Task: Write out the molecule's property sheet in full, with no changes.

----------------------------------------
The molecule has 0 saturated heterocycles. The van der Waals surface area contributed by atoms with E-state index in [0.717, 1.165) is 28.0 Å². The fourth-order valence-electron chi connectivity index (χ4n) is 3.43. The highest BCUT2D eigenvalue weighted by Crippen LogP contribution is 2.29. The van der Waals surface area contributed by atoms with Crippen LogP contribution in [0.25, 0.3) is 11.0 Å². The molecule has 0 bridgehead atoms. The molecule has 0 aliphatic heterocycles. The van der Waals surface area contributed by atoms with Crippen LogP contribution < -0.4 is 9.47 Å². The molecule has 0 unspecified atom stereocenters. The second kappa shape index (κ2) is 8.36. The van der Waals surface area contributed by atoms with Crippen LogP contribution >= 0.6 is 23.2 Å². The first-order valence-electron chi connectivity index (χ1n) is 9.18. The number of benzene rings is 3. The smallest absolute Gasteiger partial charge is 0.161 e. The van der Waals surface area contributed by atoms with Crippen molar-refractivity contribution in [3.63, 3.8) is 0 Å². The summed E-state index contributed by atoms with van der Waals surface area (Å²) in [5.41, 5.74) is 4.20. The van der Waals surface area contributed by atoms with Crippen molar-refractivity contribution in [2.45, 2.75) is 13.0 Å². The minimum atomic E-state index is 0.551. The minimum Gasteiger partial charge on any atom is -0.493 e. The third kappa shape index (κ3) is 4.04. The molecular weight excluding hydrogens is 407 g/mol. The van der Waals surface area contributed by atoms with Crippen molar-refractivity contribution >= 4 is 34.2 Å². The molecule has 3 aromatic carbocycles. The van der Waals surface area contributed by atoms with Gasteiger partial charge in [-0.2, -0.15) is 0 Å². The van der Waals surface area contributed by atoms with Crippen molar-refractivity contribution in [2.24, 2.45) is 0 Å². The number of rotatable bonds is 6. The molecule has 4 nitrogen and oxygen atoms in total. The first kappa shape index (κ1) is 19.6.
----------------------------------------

The molecule has 0 saturated heterocycles. The van der Waals surface area contributed by atoms with E-state index in [0.717, 1.165) is 28.0 Å². The fourth-order valence-electron chi connectivity index (χ4n) is 3.43. The highest BCUT2D eigenvalue weighted by Crippen LogP contribution is 2.29. The van der Waals surface area contributed by atoms with Crippen LogP contribution in [0.25, 0.3) is 11.0 Å². The molecule has 0 bridgehead atoms. The molecule has 0 aliphatic heterocycles. The van der Waals surface area contributed by atoms with Crippen LogP contribution < -0.4 is 9.47 Å². The molecule has 0 unspecified atom stereocenters. The second kappa shape index (κ2) is 8.36. The van der Waals surface area contributed by atoms with Crippen LogP contribution >= 0.6 is 23.2 Å². The first-order valence-electron chi connectivity index (χ1n) is 9.18. The number of benzene rings is 3. The smallest absolute Gasteiger partial charge is 0.161 e. The van der Waals surface area contributed by atoms with Crippen molar-refractivity contribution in [3.63, 3.8) is 0 Å². The summed E-state index contributed by atoms with van der Waals surface area (Å²) in [5.41, 5.74) is 4.20. The van der Waals surface area contributed by atoms with Crippen molar-refractivity contribution in [2.45, 2.75) is 13.0 Å². The minimum atomic E-state index is 0.551. The minimum Gasteiger partial charge on any atom is -0.493 e. The third kappa shape index (κ3) is 4.04. The molecular weight excluding hydrogens is 407 g/mol. The van der Waals surface area contributed by atoms with Crippen molar-refractivity contribution >= 4 is 34.2 Å². The molecule has 3 aromatic carbocycles. The van der Waals surface area contributed by atoms with Gasteiger partial charge in [-0.2, -0.15) is 0 Å². The van der Waals surface area contributed by atoms with Crippen molar-refractivity contribution in [2.24, 2.45) is 0 Å². The number of rotatable bonds is 6. The molecule has 4 nitrogen and oxygen atoms in total. The first kappa shape index (κ1) is 19.6.